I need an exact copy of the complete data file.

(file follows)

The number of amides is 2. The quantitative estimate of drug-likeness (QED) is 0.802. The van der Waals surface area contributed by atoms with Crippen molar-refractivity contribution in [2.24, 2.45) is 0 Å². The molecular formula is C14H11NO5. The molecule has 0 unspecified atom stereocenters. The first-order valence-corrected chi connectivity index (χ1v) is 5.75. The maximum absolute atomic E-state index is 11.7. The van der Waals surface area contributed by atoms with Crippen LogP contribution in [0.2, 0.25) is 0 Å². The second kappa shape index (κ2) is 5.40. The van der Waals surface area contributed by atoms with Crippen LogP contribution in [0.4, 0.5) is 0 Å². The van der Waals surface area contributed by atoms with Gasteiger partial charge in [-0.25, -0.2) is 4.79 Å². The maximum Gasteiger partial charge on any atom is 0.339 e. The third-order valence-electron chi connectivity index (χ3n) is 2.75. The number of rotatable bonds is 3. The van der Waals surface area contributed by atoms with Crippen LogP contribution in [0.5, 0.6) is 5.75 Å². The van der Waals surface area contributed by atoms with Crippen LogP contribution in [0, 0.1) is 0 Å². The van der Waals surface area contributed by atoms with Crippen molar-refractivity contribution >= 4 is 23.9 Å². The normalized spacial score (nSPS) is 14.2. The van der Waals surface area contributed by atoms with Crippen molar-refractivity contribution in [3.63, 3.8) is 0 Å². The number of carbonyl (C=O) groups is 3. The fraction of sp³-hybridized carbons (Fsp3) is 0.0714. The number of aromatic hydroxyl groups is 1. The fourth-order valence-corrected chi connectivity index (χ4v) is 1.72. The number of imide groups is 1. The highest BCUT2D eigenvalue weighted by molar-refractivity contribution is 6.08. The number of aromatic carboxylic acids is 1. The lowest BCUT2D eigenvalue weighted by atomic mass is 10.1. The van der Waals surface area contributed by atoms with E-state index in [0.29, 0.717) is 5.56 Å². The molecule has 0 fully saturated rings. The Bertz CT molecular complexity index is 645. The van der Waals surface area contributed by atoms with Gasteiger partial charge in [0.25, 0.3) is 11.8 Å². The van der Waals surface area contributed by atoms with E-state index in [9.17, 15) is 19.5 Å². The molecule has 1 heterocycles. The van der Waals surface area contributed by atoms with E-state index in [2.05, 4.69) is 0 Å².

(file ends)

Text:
The number of amides is 2. The quantitative estimate of drug-likeness (QED) is 0.802. The van der Waals surface area contributed by atoms with Crippen molar-refractivity contribution in [2.24, 2.45) is 0 Å². The molecular formula is C14H11NO5. The molecule has 0 unspecified atom stereocenters. The first-order valence-corrected chi connectivity index (χ1v) is 5.75. The maximum absolute atomic E-state index is 11.7. The van der Waals surface area contributed by atoms with Crippen LogP contribution in [0.2, 0.25) is 0 Å². The second kappa shape index (κ2) is 5.40. The van der Waals surface area contributed by atoms with Crippen LogP contribution in [0.4, 0.5) is 0 Å². The van der Waals surface area contributed by atoms with Gasteiger partial charge in [-0.25, -0.2) is 4.79 Å². The maximum Gasteiger partial charge on any atom is 0.339 e. The third-order valence-electron chi connectivity index (χ3n) is 2.75. The number of rotatable bonds is 3. The van der Waals surface area contributed by atoms with Crippen LogP contribution in [0.5, 0.6) is 5.75 Å². The van der Waals surface area contributed by atoms with Crippen LogP contribution in [0, 0.1) is 0 Å². The van der Waals surface area contributed by atoms with Crippen molar-refractivity contribution >= 4 is 23.9 Å². The normalized spacial score (nSPS) is 14.2. The van der Waals surface area contributed by atoms with Crippen molar-refractivity contribution in [3.63, 3.8) is 0 Å². The number of carbonyl (C=O) groups is 3. The fraction of sp³-hybridized carbons (Fsp3) is 0.0714. The number of aromatic hydroxyl groups is 1. The fourth-order valence-corrected chi connectivity index (χ4v) is 1.72. The number of imide groups is 1. The highest BCUT2D eigenvalue weighted by molar-refractivity contribution is 6.08. The number of aromatic carboxylic acids is 1. The lowest BCUT2D eigenvalue weighted by atomic mass is 10.1. The van der Waals surface area contributed by atoms with E-state index in [0.29, 0.717) is 5.56 Å². The molecule has 0 fully saturated rings. The Bertz CT molecular complexity index is 645. The van der Waals surface area contributed by atoms with Gasteiger partial charge in [0.25, 0.3) is 11.8 Å². The van der Waals surface area contributed by atoms with E-state index in [9.17, 15) is 19.5 Å². The molecule has 1 heterocycles. The van der Waals surface area contributed by atoms with E-state index in [2.05, 4.69) is 0 Å².